Coroner's report on death of Moko Rangitoheriri identifies missed opportunities to intervene
Thu 21 Dec 2017
Coroner Wallace Bain has released a report summarising the findings of the inquiry into the death of Moko Rangitoheriri. Three year old Moko ...
Coroner Wallace Bain has released a report summarising the findings of the inquiry into the death of Moko Rangitoheriri. Three year old Moko died as a result of abuse by caregivers in 2015.
Caregivers Tania Shailer and David Haerewa plead guilty to manslaughter and in 2016 were each sentenced to 17 years imprisonment, with a minimum non-parole period of nine years.
A large number of individuals and organisations were aware of concerns for the children, and various whānau members contacted Child Youth and Family (CYF, now Oranga Tamariki, the Ministry for Children) prior to Moko's death. The Coroner's inquiry involved examining the evidence, hearing from whānau members and consulting with experts.
Moko's mother, Nicola Dally-Paki, had placed Moko and his sister in the care of Tania Shailer and David Haerewawhile she was in Starship Hospital with another of her children.
Organisational failures to intervene
Organisations involved and/or aware of concerns included Starship Hospital, CYF, several non-government organisations, a Family Start programme, teacher, GP, counsellor and lawyer for the children. In addition, a report of concern was filed with CYF on 30 July 2015 which required that Moko and his sister be visited within seven days. The children were never visited. Two workers from a Family Start programme did visit the home 10 days before Moko's death, but did not see Moko because they were told he was in time out. Moko died on 10 August 2015.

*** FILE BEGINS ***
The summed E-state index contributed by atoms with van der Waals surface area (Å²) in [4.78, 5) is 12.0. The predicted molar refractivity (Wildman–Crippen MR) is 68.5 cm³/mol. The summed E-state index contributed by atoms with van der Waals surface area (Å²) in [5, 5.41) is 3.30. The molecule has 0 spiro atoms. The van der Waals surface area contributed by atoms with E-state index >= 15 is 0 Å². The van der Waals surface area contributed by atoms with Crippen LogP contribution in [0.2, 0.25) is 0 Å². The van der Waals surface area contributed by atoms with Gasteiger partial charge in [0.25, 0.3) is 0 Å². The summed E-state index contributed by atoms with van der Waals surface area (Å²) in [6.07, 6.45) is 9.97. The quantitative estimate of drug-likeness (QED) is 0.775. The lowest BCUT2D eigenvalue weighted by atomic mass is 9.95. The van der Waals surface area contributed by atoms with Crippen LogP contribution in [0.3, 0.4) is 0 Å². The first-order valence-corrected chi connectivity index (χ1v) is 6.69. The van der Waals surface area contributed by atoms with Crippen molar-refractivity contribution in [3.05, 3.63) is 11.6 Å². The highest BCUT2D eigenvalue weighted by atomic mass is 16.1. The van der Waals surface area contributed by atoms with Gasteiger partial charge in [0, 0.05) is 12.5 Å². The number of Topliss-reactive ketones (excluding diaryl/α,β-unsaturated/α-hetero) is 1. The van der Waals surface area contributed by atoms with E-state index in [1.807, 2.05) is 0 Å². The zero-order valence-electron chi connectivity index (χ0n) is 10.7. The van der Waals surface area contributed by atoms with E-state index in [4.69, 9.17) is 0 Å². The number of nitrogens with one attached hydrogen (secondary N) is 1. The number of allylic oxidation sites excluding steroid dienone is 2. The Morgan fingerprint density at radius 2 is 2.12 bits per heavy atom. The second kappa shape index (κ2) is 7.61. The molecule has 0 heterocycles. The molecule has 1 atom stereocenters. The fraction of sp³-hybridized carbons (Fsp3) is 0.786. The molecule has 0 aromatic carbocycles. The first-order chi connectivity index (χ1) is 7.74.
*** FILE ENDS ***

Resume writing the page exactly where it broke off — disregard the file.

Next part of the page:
Moko's grandmother, Nicola Rangitoheriri, called CYF's 0800 number and the lawyer assigned to the children to raise concern, however neither took action on her concerns.
Moko's mother, Nicola Dally-Paki, was trying to escape a violent relationship with Moko's father. She left Moko and his sister in the care of Tania Shailer and David Haerewawhile she was in Starship Hospital taking care of her other son.
David Haerewa also had a criminal history of family violence and had recently been released from jail.
The NZ Herald reported that she said:
"I accept that I as a victim of domestic violence made mistakes, my children and I live with those mistakes every day.
"I believe the policies and procedures assisted in bad decision making that led to my son's death ... I will also continue to advocate for families of domestic violence and encourage them to get help free of judgment or criticism.
"Perhaps if I had been judged less harshly, Moko would be in my arms today."
The Coroner identified a large number of missed opportunities to intervene for multiple organisations despite concerns raised by organisations, professionals supporting the children and family, and the whānau and caregivers themselves. In his conclusions, Coroner Bain said "The major concern appears to be that at no point was Moko visited by any organisation." (page 12)
In considering recommendations, Coroner Bain reviewed recommendations from his inquiry into the death of Nia Glassie, a 3-year old who died as a result of abuse by a caregiver in 2007. The Coroner highlighted that his previous recommendation to implement a system for compulsory registering and monitoring of all children under five (including scheduled and unscheduled visits) had not been implemented.
The Coroner's primary recommendation in the current inquiry was to action this original recommendation. The Coroner suggested that had such a system been in place, it is possible someone would have visited Moko, recognised the abuse and intervened.
Responses to the recommendations
In response to the Coroner's recommendations, Children's Commissioner Judge Andrew Becroft said,
"And you ask would having a national register have made a difference in this case. You know, probably not because unless there is skilled intervention from child-focussed competent practitioners, even given regular monitoring, unless those skills are there it could have been missed, as it was missed here. And it's easy with the wisdom of hindsight, I know, to say there were warning signals but there is a unmistakably clear it seems to our office, that skilled and competent frontline social workers trained in a child-focussed approach, at least some of them would not have missed those - what have been called red flags." (page 33)